Are SMEs the answer to boosting Singapore’s innovation output?

Singapore’s continuous efforts to position itself as an innovation-driven and knowledge-based economy has been a prime priority in recent years. Over the past two decades, the Singapore government has undertaken a structural approach towards investments in Research and Development (R&D), through Research, Innovation and Enterprise plans, which are established every five years to dynamically work on Singapore’s position on innovation amidst an ever-evolving economic landscape.

The efforts have borne fruit, with Singapore ranking highly in the 2020 Global Innovation Index. The nation ranked 8th among 131 economies overall and ranked first in the innovation input sub-index. However, the rankings fall lower, to 15th place, when it comes to innovation output. Thus demonstrating, that transferring innovation input to innovation output is a key area of work for the Singaporean economy.

With this context in mind, ACI research looks into the imbalance of innovation capacity between public and private sector firms in Singapore and investigates the role of innovation capability of Small and Medium Enterprises (SMEs). As Singapore’s innovation approach is largely government-led, there is an imbalance in innovation capacity between public and private sectors (Lim 2016). On average, a public institution in Singapore invests 7 times more on R&D than a private firm does. Hence, ACI’s research explores the role that Singapore’s SMEs, of which there are almost 280 thousand as of 2020, play in boosting the nation’s private sector innovation capability and whether further bolstering the SME ecosystem could be the solution to the country’s innovation imbalance.

With the utilization of ACI survey data, the research empirically tests the factors that potentially affect the levels of firm innovation capability in Singapore. The survey was conducted in 2017 and contains information of 272 SMEs in Singapore. The survey data discovers that only 26% of the surveyed SMEs introduced new products or services in 2015, and that innovation is concentrated in the food manufacturing and retail industries, while logistics, precision engineering, and transport engineering industries are lacking in innovation capabilities.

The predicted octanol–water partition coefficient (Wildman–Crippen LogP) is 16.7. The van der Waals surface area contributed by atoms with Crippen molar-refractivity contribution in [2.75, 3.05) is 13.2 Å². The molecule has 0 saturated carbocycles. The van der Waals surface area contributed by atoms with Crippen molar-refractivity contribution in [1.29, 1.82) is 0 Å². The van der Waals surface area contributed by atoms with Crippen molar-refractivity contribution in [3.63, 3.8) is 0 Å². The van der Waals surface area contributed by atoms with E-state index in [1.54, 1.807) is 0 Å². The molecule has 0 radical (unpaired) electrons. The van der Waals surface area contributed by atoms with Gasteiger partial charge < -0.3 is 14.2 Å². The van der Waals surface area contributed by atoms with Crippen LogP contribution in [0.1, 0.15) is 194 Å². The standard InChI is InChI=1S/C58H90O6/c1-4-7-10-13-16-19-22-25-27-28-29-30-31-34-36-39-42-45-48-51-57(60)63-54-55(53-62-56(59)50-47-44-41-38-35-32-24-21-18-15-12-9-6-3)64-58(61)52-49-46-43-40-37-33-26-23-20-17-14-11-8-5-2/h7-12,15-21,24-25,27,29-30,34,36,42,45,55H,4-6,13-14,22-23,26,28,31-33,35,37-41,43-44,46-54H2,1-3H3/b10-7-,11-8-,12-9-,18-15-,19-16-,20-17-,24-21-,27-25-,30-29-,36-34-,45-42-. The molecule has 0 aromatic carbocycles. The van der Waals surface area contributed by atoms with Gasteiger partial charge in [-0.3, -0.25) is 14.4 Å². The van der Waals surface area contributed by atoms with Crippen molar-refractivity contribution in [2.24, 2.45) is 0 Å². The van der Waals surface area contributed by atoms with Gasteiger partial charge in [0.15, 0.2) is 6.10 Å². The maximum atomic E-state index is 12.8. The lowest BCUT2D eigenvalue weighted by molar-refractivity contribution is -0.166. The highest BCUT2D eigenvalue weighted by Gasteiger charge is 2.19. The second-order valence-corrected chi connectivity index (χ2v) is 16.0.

The study uses models to understand the firms’ probability to innovate, and explores several variables such as firm size, firm age, higher education rate of employees, R&D expenditure, capital intensity, and internationalization. The study exhibits that skilled labor, R&D expenditure, and internationalization are the variables that are most strongly linked to higher levels of innovation, increasing innovation probability by 22%, 17% and 10% respectively.

While this working paper focuses on SMEs in Singapore, the methodology can be utilized as a basis for similar studies in other countries and regions in ASEAN, opening the arena to further research opportunities. ACI is planning to conduct another round of the survey and may update the data and analysis in the paper.

By Sunena GUPTA

Reference: Lim, Chuan Poh. 2016. “From Research to Innovation to Enterprise- The Case of Singapore.” In Global Innovation Index 2016: Winning the Global Innovation, 133–40. Cornell University, INSEAD, WIPO.

Researchers: Xuyao ZHANG, Yan ZHU

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